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#1 Boots

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Posted 12 August 2017 - 07:40 AM

Denis Shapovalov is the future of Canadian tennis.
He's only 18 and he just beat Rafael Nadal.
Last year he won the boy's title at Wimbledon.



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#2 Boots

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Posted 12 August 2017 - 07:42 AM

Denis at Wimbledon, 2016
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#3 Boots

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Posted 12 August 2017 - 07:44 AM

Go Denis Go, Go Denis Go
Go Denis, Go Denis
Go Denis Go, Go Denis Go
Go Denis, Go Denis
Yeah!!!!!!!!!!!!!!!!!!!!!!!!!!!!!!!

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#4 Boots

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Posted 12 August 2017 - 08:02 AM

cheerleading music


#5 JohnnyBlaze

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Posted 12 August 2017 - 10:15 AM

View PostBoots, on 12 August 2017 - 07:40 AM, said:

Denis Shapovalov is the future of Canadian tennis.
He's only 18 and he just beat Rafael Nadal.
Last year he won the boy's title at Wimbledon.



It's possible. But IMHO it's way waaaaaaay too soon to be saying "future of Canadian tennis."

Here's why....

1) He's been on tour barely a year and has racked up a 3-7 CAREER record before the Canadian Open. That's it, 10 matches. His other pro matches have been in the minor leagues of tennis, the Challengers and Futures circuit.

2) Weren't you the one a year or two ago praising Raonic (or was it Bouchard?) and predicting one of them to be the next grand slam champ in something. Neither are much. And neither have much game. A booming serve is all that Milos truly has.

3) Being a Wimbledon junior champ isn't a good gauge of pro success. Here are the Wimbledon junior champs from 2006-2015:

2006- Thiemo de Bakker: currently ranked 400-something, 2-3 pro career at Wimbledon and lost twice in the qualification rounds

2007- Donald Young: ranked in the 50s, just a few years ago went 0-12 at one point

2008- Grigor Dimitrov: a talented top 20 player but still hasn't reached anywhere near what so many predicted for him, he's never even reached a Masters final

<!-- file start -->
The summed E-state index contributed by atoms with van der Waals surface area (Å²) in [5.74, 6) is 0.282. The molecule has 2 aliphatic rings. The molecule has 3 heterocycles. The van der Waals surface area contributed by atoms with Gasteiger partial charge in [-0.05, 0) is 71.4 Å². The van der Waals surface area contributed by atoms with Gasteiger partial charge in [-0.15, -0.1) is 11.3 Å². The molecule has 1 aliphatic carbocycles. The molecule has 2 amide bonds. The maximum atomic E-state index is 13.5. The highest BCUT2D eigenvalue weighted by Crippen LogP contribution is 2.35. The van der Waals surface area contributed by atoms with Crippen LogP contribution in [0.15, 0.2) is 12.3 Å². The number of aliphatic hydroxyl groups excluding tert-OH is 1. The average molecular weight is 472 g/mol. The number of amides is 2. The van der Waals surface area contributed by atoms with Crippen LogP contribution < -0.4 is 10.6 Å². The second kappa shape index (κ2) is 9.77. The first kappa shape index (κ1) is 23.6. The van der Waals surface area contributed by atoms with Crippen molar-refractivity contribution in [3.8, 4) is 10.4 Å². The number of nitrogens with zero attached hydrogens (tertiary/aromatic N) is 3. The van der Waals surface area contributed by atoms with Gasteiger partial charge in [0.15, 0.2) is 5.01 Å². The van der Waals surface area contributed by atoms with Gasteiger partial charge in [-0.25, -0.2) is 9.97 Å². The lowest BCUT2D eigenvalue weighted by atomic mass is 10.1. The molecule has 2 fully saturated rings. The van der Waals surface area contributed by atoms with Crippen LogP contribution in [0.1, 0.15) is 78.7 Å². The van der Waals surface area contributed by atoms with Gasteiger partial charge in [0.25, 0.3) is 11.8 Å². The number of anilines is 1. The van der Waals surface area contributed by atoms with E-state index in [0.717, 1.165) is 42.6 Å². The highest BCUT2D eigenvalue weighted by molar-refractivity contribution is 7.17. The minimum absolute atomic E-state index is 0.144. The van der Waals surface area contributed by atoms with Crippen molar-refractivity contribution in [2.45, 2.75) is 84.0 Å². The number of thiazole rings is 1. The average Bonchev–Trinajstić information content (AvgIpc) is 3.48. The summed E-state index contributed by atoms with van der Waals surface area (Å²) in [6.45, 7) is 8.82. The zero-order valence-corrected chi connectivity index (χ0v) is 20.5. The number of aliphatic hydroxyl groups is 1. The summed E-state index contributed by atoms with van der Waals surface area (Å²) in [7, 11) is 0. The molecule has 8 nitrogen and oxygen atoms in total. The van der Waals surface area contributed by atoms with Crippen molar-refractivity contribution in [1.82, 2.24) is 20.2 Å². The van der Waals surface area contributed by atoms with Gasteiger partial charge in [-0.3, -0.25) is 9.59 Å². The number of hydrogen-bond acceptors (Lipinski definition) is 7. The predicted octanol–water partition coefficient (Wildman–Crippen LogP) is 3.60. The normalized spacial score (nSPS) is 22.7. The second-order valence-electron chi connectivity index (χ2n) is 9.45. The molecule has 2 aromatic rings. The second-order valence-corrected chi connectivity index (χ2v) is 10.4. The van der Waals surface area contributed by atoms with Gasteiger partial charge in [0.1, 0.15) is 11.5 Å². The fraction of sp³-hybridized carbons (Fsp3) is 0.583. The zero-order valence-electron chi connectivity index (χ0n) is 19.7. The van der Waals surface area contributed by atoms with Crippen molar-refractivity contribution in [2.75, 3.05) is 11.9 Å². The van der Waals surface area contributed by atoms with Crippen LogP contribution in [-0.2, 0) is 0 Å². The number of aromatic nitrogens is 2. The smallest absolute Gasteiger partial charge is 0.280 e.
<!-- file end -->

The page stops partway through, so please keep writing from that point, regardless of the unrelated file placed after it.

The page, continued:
2009- Kuznetsov: ranked in the 70s, has a pro career at Wimbledon of 5-6 <----which is sadly a better record than most of these former Wimby Junior champs

2010- Fucsovics: ranked in the 100s, he's 0-1 at Wimbledon since winning the the junior title. That's right: he hasn't won a single match there since!

2011- Saville: Who?! I'm a pretty hardcore tennis fan and I've never even heard of this guy. Had to look him up to find that he's ranked in the 300s; 1-3 pro career at Wimbledon

2012- Peliwo: another 'Who?!' Ranked in the 200s, his best Wimbledon showing (post-junior title) was the 2nd round..of qualifying!!! Doesn't even look like he's made the main draw.

2013- Quinzi: yet another 'Who?!' Also ranked in the 200s, his best Wimby showing after the junior title was losing in the FIRST round of qualifying!!!

2014- Noah Rubin: Ok I do know this guy, he's ranked somewhere in the 100s. But he's never played Wimby as a pro. It's likely because he's always been ranked too low and couldn't even get an invitation to the qualification rounds

2015- Opelka: ranked in the 100s, best pro Wimby showing was losing in the first round of qualifiers this year. Yippee!

Dimitrov, Young, and Kuznetsov are easily the best three of these former Wimbledon junior champs...and Young and Kuznetsov are pretty below average pros.